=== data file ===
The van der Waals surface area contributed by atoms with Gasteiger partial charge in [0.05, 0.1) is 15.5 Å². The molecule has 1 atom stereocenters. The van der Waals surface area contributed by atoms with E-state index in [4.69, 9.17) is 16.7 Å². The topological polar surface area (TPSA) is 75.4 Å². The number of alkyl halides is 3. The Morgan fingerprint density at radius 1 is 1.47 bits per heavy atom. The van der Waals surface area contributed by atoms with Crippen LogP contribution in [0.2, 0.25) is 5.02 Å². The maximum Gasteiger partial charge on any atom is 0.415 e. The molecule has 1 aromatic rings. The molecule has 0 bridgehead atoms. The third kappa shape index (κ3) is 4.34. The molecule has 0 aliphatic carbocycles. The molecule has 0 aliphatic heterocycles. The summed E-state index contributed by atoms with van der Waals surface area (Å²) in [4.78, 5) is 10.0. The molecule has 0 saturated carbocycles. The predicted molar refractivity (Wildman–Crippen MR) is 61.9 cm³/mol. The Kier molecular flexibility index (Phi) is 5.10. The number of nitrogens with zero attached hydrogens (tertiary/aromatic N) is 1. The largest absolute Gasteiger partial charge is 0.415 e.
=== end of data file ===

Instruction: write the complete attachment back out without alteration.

The van der Waals surface area contributed by atoms with Gasteiger partial charge in [0.05, 0.1) is 15.5 Å². The molecule has 1 atom stereocenters. The van der Waals surface area contributed by atoms with E-state index in [4.69, 9.17) is 16.7 Å². The topological polar surface area (TPSA) is 75.4 Å². The number of alkyl halides is 3. The Morgan fingerprint density at radius 1 is 1.47 bits per heavy atom. The van der Waals surface area contributed by atoms with Crippen LogP contribution in [0.2, 0.25) is 5.02 Å². The maximum Gasteiger partial charge on any atom is 0.415 e. The molecule has 1 aromatic rings. The molecule has 0 bridgehead atoms. The third kappa shape index (κ3) is 4.34. The molecule has 0 aliphatic carbocycles. The molecule has 0 aliphatic heterocycles. The summed E-state index contributed by atoms with van der Waals surface area (Å²) in [4.78, 5) is 10.0. The molecule has 0 saturated carbocycles. The predicted molar refractivity (Wildman–Crippen MR) is 61.9 cm³/mol. The Kier molecular flexibility index (Phi) is 5.10. The number of nitrogens with zero attached hydrogens (tertiary/aromatic N) is 1. The largest absolute Gasteiger partial charge is 0.415 e.